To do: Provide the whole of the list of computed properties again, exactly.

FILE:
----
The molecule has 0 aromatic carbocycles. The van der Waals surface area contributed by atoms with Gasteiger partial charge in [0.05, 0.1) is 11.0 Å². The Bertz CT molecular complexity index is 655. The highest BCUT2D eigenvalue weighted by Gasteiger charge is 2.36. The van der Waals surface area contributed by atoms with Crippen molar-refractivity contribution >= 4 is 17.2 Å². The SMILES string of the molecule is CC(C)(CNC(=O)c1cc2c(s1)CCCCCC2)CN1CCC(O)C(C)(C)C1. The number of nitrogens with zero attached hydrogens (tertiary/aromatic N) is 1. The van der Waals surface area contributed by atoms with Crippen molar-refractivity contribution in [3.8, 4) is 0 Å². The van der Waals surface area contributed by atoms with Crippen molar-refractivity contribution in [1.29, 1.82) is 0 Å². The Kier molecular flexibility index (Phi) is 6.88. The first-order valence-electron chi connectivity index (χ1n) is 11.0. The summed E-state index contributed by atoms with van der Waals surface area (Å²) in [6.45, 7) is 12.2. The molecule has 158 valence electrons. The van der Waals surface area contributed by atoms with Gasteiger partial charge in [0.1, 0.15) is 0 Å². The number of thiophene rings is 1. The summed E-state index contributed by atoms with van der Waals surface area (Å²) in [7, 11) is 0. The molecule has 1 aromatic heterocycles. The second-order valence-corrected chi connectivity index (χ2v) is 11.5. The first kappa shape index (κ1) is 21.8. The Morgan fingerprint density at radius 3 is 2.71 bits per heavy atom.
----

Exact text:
The molecule has 0 aromatic carbocycles. The van der Waals surface area contributed by atoms with Gasteiger partial charge in [0.05, 0.1) is 11.0 Å². The Bertz CT molecular complexity index is 655. The highest BCUT2D eigenvalue weighted by Gasteiger charge is 2.36. The van der Waals surface area contributed by atoms with Crippen molar-refractivity contribution >= 4 is 17.2 Å². The SMILES string of the molecule is CC(C)(CNC(=O)c1cc2c(s1)CCCCCC2)CN1CCC(O)C(C)(C)C1. The number of nitrogens with zero attached hydrogens (tertiary/aromatic N) is 1. The van der Waals surface area contributed by atoms with Crippen molar-refractivity contribution in [3.8, 4) is 0 Å². The van der Waals surface area contributed by atoms with Crippen molar-refractivity contribution in [1.29, 1.82) is 0 Å². The Kier molecular flexibility index (Phi) is 6.88. The first-order valence-electron chi connectivity index (χ1n) is 11.0. The summed E-state index contributed by atoms with van der Waals surface area (Å²) in [6.45, 7) is 12.2. The molecule has 158 valence electrons. The van der Waals surface area contributed by atoms with Gasteiger partial charge in [0.1, 0.15) is 0 Å². The number of thiophene rings is 1. The summed E-state index contributed by atoms with van der Waals surface area (Å²) in [7, 11) is 0. The molecule has 1 aromatic heterocycles. The second-order valence-corrected chi connectivity index (χ2v) is 11.5. The first kappa shape index (κ1) is 21.8. The Morgan fingerprint density at radius 3 is 2.71 bits per heavy atom.